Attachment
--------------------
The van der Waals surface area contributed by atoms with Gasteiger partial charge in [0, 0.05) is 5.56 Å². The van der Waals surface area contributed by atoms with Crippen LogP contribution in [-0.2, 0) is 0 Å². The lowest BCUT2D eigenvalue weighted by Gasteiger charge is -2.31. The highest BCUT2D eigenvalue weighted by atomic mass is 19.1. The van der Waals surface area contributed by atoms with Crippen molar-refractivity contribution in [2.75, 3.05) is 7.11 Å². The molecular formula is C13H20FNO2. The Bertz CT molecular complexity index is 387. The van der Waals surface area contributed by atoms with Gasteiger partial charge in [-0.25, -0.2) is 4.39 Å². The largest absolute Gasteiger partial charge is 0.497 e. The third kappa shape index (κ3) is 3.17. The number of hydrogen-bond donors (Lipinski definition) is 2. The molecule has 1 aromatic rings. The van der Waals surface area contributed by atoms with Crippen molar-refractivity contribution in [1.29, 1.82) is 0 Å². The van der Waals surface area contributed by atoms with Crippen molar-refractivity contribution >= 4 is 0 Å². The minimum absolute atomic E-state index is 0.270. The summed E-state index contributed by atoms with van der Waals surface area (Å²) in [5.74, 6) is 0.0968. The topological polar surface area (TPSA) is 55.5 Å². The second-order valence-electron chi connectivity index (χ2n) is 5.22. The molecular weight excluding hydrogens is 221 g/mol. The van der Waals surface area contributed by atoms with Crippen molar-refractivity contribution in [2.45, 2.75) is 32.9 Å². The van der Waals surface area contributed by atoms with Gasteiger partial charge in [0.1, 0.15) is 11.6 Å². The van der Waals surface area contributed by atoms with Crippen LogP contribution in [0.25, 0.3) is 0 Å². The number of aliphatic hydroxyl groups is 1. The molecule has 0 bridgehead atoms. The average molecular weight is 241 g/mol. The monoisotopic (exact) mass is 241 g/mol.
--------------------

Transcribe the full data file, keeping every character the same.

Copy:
The van der Waals surface area contributed by atoms with Gasteiger partial charge in [0, 0.05) is 5.56 Å². The van der Waals surface area contributed by atoms with Crippen LogP contribution in [-0.2, 0) is 0 Å². The lowest BCUT2D eigenvalue weighted by Gasteiger charge is -2.31. The highest BCUT2D eigenvalue weighted by atomic mass is 19.1. The van der Waals surface area contributed by atoms with Crippen molar-refractivity contribution in [2.75, 3.05) is 7.11 Å². The molecular formula is C13H20FNO2. The Bertz CT molecular complexity index is 387. The van der Waals surface area contributed by atoms with Gasteiger partial charge in [-0.25, -0.2) is 4.39 Å². The largest absolute Gasteiger partial charge is 0.497 e. The third kappa shape index (κ3) is 3.17. The number of hydrogen-bond donors (Lipinski definition) is 2. The molecule has 1 aromatic rings. The van der Waals surface area contributed by atoms with Crippen molar-refractivity contribution in [1.29, 1.82) is 0 Å². The van der Waals surface area contributed by atoms with Crippen molar-refractivity contribution >= 4 is 0 Å². The minimum absolute atomic E-state index is 0.270. The summed E-state index contributed by atoms with van der Waals surface area (Å²) in [5.74, 6) is 0.0968. The topological polar surface area (TPSA) is 55.5 Å². The second-order valence-electron chi connectivity index (χ2n) is 5.22. The molecular weight excluding hydrogens is 221 g/mol. The van der Waals surface area contributed by atoms with Crippen molar-refractivity contribution in [2.45, 2.75) is 32.9 Å². The van der Waals surface area contributed by atoms with Gasteiger partial charge in [0.1, 0.15) is 11.6 Å². The van der Waals surface area contributed by atoms with Crippen LogP contribution in [0.25, 0.3) is 0 Å². The number of aliphatic hydroxyl groups is 1. The molecule has 0 bridgehead atoms. The average molecular weight is 241 g/mol. The monoisotopic (exact) mass is 241 g/mol.